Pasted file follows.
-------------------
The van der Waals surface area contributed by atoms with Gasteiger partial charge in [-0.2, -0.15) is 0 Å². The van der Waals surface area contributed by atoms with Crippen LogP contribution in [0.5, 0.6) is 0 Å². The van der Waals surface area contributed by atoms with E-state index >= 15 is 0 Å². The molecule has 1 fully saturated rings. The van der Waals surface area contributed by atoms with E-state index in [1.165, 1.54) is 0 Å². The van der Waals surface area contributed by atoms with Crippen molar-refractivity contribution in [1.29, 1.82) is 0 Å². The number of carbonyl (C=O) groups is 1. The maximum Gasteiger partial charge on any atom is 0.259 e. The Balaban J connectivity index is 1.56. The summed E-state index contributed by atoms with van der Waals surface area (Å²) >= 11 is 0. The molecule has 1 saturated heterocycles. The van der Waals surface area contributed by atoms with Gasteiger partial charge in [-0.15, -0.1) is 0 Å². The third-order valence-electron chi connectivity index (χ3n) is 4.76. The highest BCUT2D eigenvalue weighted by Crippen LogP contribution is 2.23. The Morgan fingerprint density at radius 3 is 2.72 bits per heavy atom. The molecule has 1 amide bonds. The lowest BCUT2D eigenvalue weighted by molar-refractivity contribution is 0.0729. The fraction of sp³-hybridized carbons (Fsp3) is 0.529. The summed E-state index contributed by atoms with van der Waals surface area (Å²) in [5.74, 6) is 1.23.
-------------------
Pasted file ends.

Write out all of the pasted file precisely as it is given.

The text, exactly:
The van der Waals surface area contributed by atoms with Gasteiger partial charge in [-0.2, -0.15) is 0 Å². The van der Waals surface area contributed by atoms with Crippen LogP contribution in [0.5, 0.6) is 0 Å². The van der Waals surface area contributed by atoms with E-state index >= 15 is 0 Å². The molecule has 1 fully saturated rings. The van der Waals surface area contributed by atoms with E-state index in [1.165, 1.54) is 0 Å². The van der Waals surface area contributed by atoms with Crippen molar-refractivity contribution in [1.29, 1.82) is 0 Å². The number of carbonyl (C=O) groups is 1. The maximum Gasteiger partial charge on any atom is 0.259 e. The Balaban J connectivity index is 1.56. The summed E-state index contributed by atoms with van der Waals surface area (Å²) >= 11 is 0. The molecule has 1 saturated heterocycles. The van der Waals surface area contributed by atoms with Gasteiger partial charge in [-0.15, -0.1) is 0 Å². The third-order valence-electron chi connectivity index (χ3n) is 4.76. The highest BCUT2D eigenvalue weighted by Crippen LogP contribution is 2.23. The Morgan fingerprint density at radius 3 is 2.72 bits per heavy atom. The molecule has 1 amide bonds. The lowest BCUT2D eigenvalue weighted by molar-refractivity contribution is 0.0729. The fraction of sp³-hybridized carbons (Fsp3) is 0.529. The summed E-state index contributed by atoms with van der Waals surface area (Å²) in [5.74, 6) is 1.23.